Elevance Health, Inc. (formerly Anthem) released its third-quarter financial results on Oct. 18, beating Wall Street consensus earnings projections and receiving praise from financial analysts. The insurer — which claims it passed UnitedHealth Group in total enrollment this year — said growing membership, the performance of the commercial insurance and health care services divisions, and lower-than-expected utilization all contributed to the strong results.

The managed care giant reported $7.53 in adjusted earnings per share (EPS), beating the Wall Street consensus projection of $7.15. Membership grew by 232,000 to 47.3 million total members during the quarter, raising the year’s cumulative enrollment growth to 2.2 million. Executives project a fourth-quarter dividend of $1.28 per share, with end of year EPS “greater than $28.95 per share,” according to a press release.

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UnitedHealth 3Q Earnings Call: Execs Talk Redeterminations, Acquisitions, Inflation

During UnitedHealth Group’s recent conference call to discuss third-quarter 2022 financial results, executives discussed a variety of topics in addition to the company’s earnings — including broad-based trends like inflation and the looming return of Medicaid redeterminations, as well as UnitedHealth’s strategies for integrating a recent acquisition and furthering risk-based payment models.

Overall, equities analysts seemed satisfied with both UnitedHealth’s quarterly performance and its plans to overcome potential headwinds going forward.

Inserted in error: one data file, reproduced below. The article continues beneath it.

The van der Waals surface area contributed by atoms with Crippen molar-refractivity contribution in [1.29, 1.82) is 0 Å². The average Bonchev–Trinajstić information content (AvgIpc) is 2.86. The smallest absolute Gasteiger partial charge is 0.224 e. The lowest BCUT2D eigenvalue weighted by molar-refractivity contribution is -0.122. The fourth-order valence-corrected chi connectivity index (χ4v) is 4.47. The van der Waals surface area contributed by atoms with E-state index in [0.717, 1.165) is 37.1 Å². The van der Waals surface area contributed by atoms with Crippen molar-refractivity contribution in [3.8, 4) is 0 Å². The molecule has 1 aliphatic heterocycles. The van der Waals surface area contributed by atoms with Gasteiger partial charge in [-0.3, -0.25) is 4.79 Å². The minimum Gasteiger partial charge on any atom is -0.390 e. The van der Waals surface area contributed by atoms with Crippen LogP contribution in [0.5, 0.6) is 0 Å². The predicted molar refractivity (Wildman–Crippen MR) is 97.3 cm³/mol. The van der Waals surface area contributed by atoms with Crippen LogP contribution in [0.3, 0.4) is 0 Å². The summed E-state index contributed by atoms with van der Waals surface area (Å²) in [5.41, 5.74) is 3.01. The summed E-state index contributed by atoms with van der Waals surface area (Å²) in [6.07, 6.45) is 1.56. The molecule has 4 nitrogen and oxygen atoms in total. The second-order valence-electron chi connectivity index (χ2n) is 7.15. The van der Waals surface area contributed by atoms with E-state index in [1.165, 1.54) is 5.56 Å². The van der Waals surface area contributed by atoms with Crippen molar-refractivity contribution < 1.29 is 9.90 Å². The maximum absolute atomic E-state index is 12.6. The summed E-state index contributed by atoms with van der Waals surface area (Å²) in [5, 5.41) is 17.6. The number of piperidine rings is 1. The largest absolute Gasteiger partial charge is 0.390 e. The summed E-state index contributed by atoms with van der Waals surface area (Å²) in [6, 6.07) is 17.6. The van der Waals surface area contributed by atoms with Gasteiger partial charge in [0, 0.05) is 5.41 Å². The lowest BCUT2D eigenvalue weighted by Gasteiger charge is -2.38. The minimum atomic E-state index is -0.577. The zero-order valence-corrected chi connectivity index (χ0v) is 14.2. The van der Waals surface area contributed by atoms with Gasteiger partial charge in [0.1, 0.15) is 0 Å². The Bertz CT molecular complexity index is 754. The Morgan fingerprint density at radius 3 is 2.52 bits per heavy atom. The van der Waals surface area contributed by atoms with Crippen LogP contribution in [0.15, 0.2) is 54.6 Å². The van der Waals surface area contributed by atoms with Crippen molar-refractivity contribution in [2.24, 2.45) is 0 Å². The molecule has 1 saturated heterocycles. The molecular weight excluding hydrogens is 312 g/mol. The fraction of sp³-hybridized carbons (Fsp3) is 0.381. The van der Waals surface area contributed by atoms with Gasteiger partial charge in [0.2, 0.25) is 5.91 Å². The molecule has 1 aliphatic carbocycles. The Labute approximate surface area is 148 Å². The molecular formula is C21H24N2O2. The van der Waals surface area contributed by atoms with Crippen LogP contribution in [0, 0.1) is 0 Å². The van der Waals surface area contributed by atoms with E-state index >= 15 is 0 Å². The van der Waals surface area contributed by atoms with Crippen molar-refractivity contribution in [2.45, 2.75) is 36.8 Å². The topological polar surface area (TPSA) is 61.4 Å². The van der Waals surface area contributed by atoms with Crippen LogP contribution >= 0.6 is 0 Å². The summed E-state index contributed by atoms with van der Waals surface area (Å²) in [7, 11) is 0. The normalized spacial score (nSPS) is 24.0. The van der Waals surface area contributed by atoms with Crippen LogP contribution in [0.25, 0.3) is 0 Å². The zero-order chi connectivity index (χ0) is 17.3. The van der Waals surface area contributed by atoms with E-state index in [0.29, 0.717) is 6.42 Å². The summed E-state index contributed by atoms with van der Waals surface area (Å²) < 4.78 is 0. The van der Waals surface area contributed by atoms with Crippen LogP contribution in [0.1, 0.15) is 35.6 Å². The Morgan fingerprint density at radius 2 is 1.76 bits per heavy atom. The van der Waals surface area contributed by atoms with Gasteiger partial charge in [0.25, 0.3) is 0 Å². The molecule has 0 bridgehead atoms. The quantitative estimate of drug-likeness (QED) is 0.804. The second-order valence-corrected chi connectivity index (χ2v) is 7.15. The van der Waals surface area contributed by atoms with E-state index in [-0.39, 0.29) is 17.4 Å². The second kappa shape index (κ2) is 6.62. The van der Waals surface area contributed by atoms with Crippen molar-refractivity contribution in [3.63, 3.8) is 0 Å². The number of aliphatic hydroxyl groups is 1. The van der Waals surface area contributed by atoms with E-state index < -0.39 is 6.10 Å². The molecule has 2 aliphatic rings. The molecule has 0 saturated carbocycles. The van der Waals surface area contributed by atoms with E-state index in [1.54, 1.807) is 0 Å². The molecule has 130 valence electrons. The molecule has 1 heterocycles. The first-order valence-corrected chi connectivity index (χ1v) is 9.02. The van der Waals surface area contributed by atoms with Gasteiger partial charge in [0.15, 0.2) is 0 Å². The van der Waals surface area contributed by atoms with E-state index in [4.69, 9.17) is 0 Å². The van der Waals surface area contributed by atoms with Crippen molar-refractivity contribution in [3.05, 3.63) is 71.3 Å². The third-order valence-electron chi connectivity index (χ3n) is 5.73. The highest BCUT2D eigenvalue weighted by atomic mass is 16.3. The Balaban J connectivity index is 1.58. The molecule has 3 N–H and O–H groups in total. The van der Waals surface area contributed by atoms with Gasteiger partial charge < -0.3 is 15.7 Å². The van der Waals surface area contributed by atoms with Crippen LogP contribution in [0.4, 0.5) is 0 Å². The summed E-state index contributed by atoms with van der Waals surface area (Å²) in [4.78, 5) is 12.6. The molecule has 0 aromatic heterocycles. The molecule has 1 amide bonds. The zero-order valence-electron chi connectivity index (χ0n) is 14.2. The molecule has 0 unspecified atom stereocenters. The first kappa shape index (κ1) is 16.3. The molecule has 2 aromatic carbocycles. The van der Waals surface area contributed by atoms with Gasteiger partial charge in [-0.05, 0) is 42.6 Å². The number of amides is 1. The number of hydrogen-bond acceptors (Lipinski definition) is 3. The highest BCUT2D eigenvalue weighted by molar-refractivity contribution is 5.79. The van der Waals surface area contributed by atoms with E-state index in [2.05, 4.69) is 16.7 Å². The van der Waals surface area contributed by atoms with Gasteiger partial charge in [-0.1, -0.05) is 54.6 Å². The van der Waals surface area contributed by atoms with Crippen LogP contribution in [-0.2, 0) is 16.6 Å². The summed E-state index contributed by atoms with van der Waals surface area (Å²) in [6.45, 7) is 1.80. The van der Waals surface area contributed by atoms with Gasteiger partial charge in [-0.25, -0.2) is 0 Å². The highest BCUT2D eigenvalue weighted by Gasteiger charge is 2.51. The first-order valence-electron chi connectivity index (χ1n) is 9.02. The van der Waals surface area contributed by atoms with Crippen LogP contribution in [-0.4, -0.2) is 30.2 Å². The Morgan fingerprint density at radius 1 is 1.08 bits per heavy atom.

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News Briefs: Share of Highly Rated MA-PD Plans Will Drop in 2023

On Oct. 7, CMS released the 2023 Medicare Advantage Star Ratings, revealing that 51.3% of Medicare Advantage Prescription Drug (MA-PD) plan contracts will be rated 4 stars and above next year. That’s down from 68.4% of 2022 MA-PD contracts, Citi analyst Jason Cassorla observed in a note to investors. On an enrollment basis, 72.1% of current MA-PD enrollees are in plans rated 4 stars and above for 2023, down from 89.7% in 2022. “The lower MA Star Ratings for 2023 on a [year-over-year] basis are largely a function of CMS removing many of the COVID-19-related guardrails and relaxed criteria that aided Stars performance for 2021-2022,” Cassorla pointed out. “Ratings for 2023 were also impacted by changes to how plans are rated with CMS a greater emphasis on the Consumer Assessment of Healthcare Providers and Systems survey.”

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Medicaid MCOs Will Aid Ambitious New Waiver Demos in Massachusetts, Oregon

Recently, the Biden administration approved a pair of wide-ranging Medicaid waiver demonstration programs in Massachusetts and Oregon, granting those states authority to test unique policies such as keeping certain populations enrolled in Medicaid for more than a year and covering clinically tailored housing and nutritional supports. Medicaid managed care plans that serve Massachusetts and Oregon tell AIS Health that they’re planning to play a major role in helping to implement the new waiver programs, which will allow them to expand some of the social-needs-based interventions that they’re already providing and reduce the enrollee churn that can stymie care-management efforts.